Free Trade

free trade, in modern usage, trade or commerce carried on without such restrictions as import duties, export bounties, domestic production subsidies, trade quotas, or import licenses. The basic argument for free trade is based on the economic theory of comparative advantage: each region should concentrate on what it can produce most cheaply and efficiently and should exchange its products for those it is less able to produce economically.

Internal Free Trade

Free trade within national borders is in some countries a comparatively recent development. Jean Baptiste Colbert tried to abolish internal trade barriers in France in the 17th cent., but that was not accomplished until the French Revolution, a hundred years later. In the German states Prussia took the lead in organizing the Zollverein movement after 1818. The desire to assure freedom from internal trade barriers in the United States was a factor in calling the Constitutional Convention. In Britain, the classic home of the free-trade movement, the term free trade was first used during the agitation for removal of the privileges of the chartered companies in the 17th cent.

International Free Trade

In 18th-century Britain, free trade eventually came to mean the desire for a moderate tariff policy in international trade, especially with France. The rapid growth of British industry in the late 1700s (see Industrial Revolution) gave added force to the attack on international trade restrictions (see mercantilism). Adam Smith's Wealth of Nations (1776) provided a powerful intellectual basis for the free trade movement, and the later work of David Ricardo was important in developing the notion of comparative advantage as an argument in its favor. The most important practical blow in favor of the free-trade movement came with the formation (1839) of the Anti-Corn-Law League, and the repeal (1846) of the corn laws. The Anglo-French commercial treaty of 1860 represented perhaps the high-water mark of free trade.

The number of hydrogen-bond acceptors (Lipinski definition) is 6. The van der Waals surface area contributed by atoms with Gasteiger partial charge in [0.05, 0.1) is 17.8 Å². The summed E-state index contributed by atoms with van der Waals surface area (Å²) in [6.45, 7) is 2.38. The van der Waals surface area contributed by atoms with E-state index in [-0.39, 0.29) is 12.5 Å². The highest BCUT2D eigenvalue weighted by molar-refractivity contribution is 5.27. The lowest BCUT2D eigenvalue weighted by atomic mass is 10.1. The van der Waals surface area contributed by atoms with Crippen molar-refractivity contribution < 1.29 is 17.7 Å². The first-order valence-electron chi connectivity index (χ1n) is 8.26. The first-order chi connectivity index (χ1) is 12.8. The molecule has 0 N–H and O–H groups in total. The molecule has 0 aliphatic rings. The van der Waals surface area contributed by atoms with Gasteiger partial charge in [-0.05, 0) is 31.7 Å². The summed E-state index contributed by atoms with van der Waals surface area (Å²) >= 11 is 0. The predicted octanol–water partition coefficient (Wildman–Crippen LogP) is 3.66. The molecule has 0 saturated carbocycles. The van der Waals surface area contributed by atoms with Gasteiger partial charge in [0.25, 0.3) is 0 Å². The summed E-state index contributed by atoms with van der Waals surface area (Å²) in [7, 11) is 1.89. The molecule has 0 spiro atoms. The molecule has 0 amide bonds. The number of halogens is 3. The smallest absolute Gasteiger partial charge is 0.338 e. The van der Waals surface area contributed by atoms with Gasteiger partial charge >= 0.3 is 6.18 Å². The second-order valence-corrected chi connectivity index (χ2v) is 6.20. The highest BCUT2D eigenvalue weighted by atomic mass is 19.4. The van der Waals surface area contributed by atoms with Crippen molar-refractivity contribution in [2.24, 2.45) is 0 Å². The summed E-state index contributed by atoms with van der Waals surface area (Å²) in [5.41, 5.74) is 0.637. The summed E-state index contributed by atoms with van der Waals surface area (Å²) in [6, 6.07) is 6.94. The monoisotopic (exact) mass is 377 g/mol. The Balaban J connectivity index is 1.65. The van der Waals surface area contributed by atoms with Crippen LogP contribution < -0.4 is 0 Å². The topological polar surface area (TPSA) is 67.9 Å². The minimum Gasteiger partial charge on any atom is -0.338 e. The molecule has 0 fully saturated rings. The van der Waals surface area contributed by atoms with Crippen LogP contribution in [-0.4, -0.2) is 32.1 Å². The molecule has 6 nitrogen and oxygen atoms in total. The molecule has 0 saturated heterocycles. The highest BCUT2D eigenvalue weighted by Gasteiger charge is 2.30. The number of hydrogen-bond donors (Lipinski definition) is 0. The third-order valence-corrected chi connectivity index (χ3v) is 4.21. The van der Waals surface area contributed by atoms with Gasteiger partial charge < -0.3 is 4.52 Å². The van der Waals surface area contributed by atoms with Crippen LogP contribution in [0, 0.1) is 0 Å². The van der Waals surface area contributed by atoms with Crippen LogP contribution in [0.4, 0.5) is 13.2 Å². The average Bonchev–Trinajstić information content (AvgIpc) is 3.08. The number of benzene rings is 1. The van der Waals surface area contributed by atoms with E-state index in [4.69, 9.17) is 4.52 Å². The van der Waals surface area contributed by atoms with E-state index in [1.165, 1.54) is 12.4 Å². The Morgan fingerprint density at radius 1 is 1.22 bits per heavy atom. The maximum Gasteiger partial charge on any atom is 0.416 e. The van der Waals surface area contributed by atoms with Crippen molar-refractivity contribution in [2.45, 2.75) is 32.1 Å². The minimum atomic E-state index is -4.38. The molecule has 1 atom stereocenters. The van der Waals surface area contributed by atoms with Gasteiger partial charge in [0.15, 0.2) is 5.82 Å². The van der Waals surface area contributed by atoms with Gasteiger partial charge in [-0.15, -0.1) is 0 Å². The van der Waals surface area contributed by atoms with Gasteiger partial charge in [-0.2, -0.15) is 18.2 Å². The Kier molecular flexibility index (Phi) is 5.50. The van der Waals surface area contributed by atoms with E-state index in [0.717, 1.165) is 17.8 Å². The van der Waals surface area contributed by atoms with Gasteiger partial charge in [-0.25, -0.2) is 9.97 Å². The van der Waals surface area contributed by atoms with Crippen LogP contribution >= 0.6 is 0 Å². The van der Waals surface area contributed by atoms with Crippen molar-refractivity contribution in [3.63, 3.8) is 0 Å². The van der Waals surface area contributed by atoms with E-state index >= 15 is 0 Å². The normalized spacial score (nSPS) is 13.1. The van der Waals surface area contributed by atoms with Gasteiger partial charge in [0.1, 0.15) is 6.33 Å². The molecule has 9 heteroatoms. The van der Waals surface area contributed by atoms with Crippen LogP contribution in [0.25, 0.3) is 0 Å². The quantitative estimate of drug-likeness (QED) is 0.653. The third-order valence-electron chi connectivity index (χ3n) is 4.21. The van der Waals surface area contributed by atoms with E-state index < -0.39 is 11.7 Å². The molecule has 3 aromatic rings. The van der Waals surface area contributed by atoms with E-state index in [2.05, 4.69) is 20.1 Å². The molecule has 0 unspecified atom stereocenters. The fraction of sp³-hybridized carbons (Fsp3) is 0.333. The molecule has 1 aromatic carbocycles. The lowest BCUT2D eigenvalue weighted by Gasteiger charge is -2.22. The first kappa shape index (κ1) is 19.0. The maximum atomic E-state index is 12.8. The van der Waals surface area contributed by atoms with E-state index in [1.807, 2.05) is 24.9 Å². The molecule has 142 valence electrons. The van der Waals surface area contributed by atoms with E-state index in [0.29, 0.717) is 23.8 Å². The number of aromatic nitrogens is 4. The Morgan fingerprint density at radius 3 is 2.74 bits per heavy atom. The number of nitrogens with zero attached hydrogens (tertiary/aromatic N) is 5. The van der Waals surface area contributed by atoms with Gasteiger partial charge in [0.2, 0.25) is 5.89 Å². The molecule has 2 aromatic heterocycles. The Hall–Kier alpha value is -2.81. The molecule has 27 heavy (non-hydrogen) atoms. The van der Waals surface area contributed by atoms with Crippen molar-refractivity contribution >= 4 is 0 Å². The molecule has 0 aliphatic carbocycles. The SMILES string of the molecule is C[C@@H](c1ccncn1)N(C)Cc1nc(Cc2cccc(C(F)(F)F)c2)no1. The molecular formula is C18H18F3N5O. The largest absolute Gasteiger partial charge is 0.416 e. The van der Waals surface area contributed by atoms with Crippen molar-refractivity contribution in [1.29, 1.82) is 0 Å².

After World War I, Britain reintroduced protection and a system of imperial preference in an attempt to establish a greater measure of economic autonomy. France, along with other European nations, historically followed a policy of protection. In the period of international economic dislocation in the mid-1930s, the United States reversed earlier policy and signed reciprocal trade treaties with many foreign governments, embracing a policy of selective tariff reduction for economic and political reasons. At present the United States is a relatively low tariff nation, although it still maintains a fairly restrictive system of import quotas. Japan also has restrictive import quotas, as well as high tariffs and other trade restrictions.

After World War II, strong sentiment developed throughout the world against protection and high tariffs and in favor of freer trade. The results were new organizations and agreements on international trade such as the General Agreement on Tariffs and Trade (1948), the Benelux Economic Union (1948), the European Economic Community (Common Market, 1957), the European Free Trade Association (1959), Mercosur (1991), and the World Trade Organization (1995). In 1993 the North American Free Trade Agreement (NAFTA) was approved by the governments of Canada, Mexico, and the United States. In the early 1990s the nations of the European Union (the successor organization to the Common Market) undertook to remove all barriers to the free movement of trade and employment across their mutual borders.